Verbal adverbs are forms of verbs that allow one to use a verb phrase as an adjunct to another verb phrase. Each verb phrase (the main one, and the one subordinated by the verbal adverb) is an independent predicate, resulting in two separate predicates. Use of these forms often relates two events to one another in some way temporally. An example of a verbal adverb in English is "running" in "Running home, I saw that man". In Kazakh, a similar sentence could be rendered as:

Үйге
үй<n><dat>
to home

жүгіріп
жүгір<v><iv><gna>
having run

мен
мен<prn><nom>
I

сол
сол<det>
that

адамды
адам<n><acc>
man

көрдім.
көр<v><tv><ifi><p1><sg>
I saw.

"Having run home, I saw that man."

Another example can be found in the following Kazakh sentence:

Мен
мен<prn><nom>
I

сол
сол<det>
that

адамды
адам<n><acc>
man

көрсем
көр<v><tv><gna_cond><p1><sg>
if I see

үйге
үй<n><dat>
to home

жүгіремін
жүгір<v><iv><aor><p1><sg>
I will run

"If I see that man, I will run home."

Some Turkic verbal adverbs must agree with their subjects (in person, number, and formality), as with Kazakh's <gna_cnd> above, and almost all of them also have negative forms. Examples of negative forms of participles include Kazakh ^жемей/же<v><tv><neg><gna>$ and ^жемесең/же<v><tv><neg><gna_cond><p2><sg>$. Verbal adverbs can have the same or a different subject as the main verb phrase.

Some forms that are not morphologically verbal adverbs are used in very much the same way as verbal adverbs in Turkic languages. For example, in Kazakh, a form like ^жүгіргенде/жүгір<v><iv><ger_past><loc>$ allows a verb phrase with the verb "жүгір" to be used as an adjunct to another verb phrase, for example in the following sentences in Kazakh:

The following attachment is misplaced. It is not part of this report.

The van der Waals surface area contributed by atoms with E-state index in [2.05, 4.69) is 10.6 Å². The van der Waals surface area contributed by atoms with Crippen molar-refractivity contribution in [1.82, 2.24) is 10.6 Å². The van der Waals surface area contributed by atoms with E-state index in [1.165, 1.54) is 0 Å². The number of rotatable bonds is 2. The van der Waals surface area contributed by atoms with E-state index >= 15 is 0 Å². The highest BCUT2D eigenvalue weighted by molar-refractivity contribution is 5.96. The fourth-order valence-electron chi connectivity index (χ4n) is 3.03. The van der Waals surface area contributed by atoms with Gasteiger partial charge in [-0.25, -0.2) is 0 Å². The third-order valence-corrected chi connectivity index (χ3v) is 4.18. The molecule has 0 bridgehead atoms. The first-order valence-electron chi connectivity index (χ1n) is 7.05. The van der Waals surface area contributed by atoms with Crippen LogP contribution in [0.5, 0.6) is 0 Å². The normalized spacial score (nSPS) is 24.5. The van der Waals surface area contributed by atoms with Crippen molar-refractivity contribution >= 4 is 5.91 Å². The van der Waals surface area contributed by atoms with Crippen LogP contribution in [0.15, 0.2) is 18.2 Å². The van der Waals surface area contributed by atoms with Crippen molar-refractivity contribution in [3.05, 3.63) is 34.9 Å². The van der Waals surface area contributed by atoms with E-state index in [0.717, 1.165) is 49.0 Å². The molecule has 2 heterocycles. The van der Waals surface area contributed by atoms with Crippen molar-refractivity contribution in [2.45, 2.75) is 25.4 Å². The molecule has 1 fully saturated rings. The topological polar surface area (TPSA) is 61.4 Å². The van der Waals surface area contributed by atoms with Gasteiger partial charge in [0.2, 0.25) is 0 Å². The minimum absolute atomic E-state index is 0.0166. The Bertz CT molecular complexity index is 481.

Үйге
үй<n><dat>
to home

жүгіргенде
жүгір<v><iv><ger_past><loc>
running

мен
мен<prn><nom>
I

сол
сол<det>
that

адамды
адам<n><acc>
man

көрдім.
көр<v><tv><ifi><p1><sg>
I saw.

"Running home, I saw that man."
Үйге
үй<n><dat>
to home

жүгіргеннен
жүгір<v><iv><ger_past><abl>
running

бері
бері<post>
since

мен
мен<prn><nom>
I

сол
сол<det>
that

адамды
адам<n><acc>
man

көрген жоқпын.
көр<v><tv><neg><past><p1><sg>
I have not seen.

"Since running home, I have not seen that man."

This is much like English expressions like "While running home, I saw that man" or "Since running home I have not seen that man", where a subordinating "conjunction" or a preposition is used.

For Turkic languages in apertium, the most fundamental verbal adverb of a language takes the <gna> tag and other verbal adverbs take tags based on <gna>, with a brief TMAE specification following, such as <gna_cnd> (for "conditional verbal adverb"). The abbreviation "gna" comes from the Russian word "глагольное наречие" [glaˈgolʲnəjɪ naˈrʲetɕijɪ], meaning literally "verbal adverb" (even though these might more commonly be called "деепричастие").

Most verbal adverbs, along with most participles, are often referred to as "converbs" in the Turkology literature.

[edit] Question word

[edit] Copula

[edit] Special cases

[edit] Nationalities and ethnicities

Should they be nouns or adjectives ?

[edit] Colour terms

[edit] Cardinal points

[edit] The words бар and жок

In most (if not all) Turkic languages, there will be a word for "existing" and a word for "not existing". These are adjectives.

Prototypical parts of speech:

  • adjective:
  • noun:
  • verb:
  • determiner:
  • pronoun:
  • adverb:

Positive tests:

  • Predicative use:
    • бу китап бар.
  • Attributive use
    • бу бар китап.
  • Place in the TAMVE system
    • бу китап бар болду
    • бу китап бар болып жатыр
  • Place of predication
  • Can be substantivised?
  • What is its "subject"/"argument"/whatever? (nominative case nouns and gerunds)
  • What relation does it have with the subject of the sentence ?
  • What relation does it have with the predicate of the sentence ?
  • Can bar/yok be used attributively without an argument ? e.g. in the case of "men yok kezde" the argument is "men", but most adjectives don't have arguments.
  • Are there other adjectives which take arguments like that ? (e.g. could you use kerek like that too ?) how about other adjectives taking nominal arguments ? something like "sky high prices", "compound rich language" ?